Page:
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dc.contributor.authorSlominski, A.T.
dc.contributor.authorZmijewski, M.A.
dc.contributor.authorZbytek, B.
dc.contributor.authorBrozyna, A.A.
dc.contributor.authorGranese, J.
dc.contributor.authorPisarchik, A.
dc.contributor.authorSzczesniewski, A.
dc.contributor.authorTobin, Desmond J.
dc.date.accessioned2015-10-26T16:35:42Z
dc.date.available2015-10-26T16:35:42Z
dc.date.issued2011
dc.identifier.citationSlominski AT, Zmijewski MA, Zbytek B, Brozyna AA, Granese J, Pisarchik A, Szczesniewski A, Tobin DJ (2011) Regulated proenkephalin expression in human skin and cultured skin cells. Journal of Investigative Dermatology, 131(3): 613-22.en_US
dc.identifier.urihttp://hdl.handle.net/10454/7455
dc.descriptionnoen_US
dc.description.abstractSkin responds to environmental stressors via coordinated actions of the local neuroimmunoendocrine system. Although some of these responses involve opioid receptors, little is known about cutaneous proenkephalin expression, its environmental regulation, and alterations in pathology. The objective of this study was to assess regulated expression of proenkephalin in normal and pathological skin and in isolated melanocytes, keratinocytes, fibroblasts, and melanoma cells. The proenkephalin gene and protein were expressed in skin and cultured cells, with significant expression in fibroblasts and keratinocytes. Mass spectroscopy confirmed Leu- and Met-enkephalin in skin. UVR, Toll-like receptor (TLR)4, and TLR2 agonists stimulated proenkephalin gene expression in melanocytes and keratinocytes in a time- and dose-dependent manner. In situ Met/Leu-enkephalin peptides were expressed in differentiating keratinocytes of the epidermis in the outer root sheath of the hair follicle, in myoepithelial cells of the eccrine gland, and in the basement membrane/basal lamina separating epithelial and mesenchymal components. Met/Leu-enkephalin expression was altered in pathological skin, increasing in psoriasis and decreasing in melanocytic tumors. Not only does human skin express proenkephalin, but this expression is upregulated by stressful stimuli and can be altered by pathological conditions.en_US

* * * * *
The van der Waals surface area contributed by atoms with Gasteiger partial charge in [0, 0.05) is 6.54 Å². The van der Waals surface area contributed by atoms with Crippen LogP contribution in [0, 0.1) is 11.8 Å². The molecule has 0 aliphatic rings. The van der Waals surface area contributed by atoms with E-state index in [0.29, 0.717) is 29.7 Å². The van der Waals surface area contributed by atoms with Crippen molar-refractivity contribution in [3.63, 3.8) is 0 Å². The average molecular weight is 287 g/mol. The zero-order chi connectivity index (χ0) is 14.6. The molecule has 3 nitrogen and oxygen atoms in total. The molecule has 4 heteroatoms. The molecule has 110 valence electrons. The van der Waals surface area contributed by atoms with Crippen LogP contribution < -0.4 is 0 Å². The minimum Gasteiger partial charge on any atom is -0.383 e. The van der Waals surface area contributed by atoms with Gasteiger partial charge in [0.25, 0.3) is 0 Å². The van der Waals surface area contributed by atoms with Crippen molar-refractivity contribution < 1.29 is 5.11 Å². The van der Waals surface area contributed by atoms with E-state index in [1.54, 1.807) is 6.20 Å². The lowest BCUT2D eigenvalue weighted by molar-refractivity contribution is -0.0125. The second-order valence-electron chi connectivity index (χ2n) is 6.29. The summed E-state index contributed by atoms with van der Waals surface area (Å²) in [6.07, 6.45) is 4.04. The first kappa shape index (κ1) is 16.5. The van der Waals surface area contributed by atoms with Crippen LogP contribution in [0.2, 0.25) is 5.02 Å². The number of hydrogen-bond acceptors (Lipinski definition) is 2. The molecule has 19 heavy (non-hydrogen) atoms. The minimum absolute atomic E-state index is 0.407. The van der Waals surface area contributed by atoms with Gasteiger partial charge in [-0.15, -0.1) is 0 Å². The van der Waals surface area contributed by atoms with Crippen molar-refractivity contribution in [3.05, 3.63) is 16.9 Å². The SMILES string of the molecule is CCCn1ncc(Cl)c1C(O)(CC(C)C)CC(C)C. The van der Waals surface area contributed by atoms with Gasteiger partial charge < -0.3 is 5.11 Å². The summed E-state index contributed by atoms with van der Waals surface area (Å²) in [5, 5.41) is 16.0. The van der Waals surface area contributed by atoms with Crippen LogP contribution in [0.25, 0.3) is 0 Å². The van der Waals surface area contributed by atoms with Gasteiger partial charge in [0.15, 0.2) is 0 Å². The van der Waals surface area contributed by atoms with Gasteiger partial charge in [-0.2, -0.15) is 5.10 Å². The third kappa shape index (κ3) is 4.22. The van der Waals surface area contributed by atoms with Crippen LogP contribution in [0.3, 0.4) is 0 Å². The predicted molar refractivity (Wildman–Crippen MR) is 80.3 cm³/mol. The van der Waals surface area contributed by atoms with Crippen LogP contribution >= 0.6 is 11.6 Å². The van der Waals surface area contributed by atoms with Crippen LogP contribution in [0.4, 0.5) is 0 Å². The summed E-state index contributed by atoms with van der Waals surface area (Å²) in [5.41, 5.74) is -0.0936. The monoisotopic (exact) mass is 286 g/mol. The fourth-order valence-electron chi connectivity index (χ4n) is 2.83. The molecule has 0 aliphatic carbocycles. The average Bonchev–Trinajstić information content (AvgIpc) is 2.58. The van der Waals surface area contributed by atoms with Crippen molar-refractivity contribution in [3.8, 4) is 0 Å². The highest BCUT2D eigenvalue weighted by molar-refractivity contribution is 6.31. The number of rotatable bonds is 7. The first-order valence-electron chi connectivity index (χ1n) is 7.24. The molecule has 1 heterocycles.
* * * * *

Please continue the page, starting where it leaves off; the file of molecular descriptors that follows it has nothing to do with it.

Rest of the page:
dc.language.isoenen_US
dc.relation.isreferencedbyhttps://doi.org/10.1038/jid.2010.376en_US
dc.subjectProenkephalin Expression; Regulations; Human Skin; Cultured skin cells;en_US
dc.titleRegulated Proenkephalin Expression in Human Skin and Cultured Skin Cells.en_US
dc.status.refereedyesen_US
dc.date.Accepted2010-11
dc.typeArticleen_US
dc.type.versionNo full-text available in the repositoryen_US


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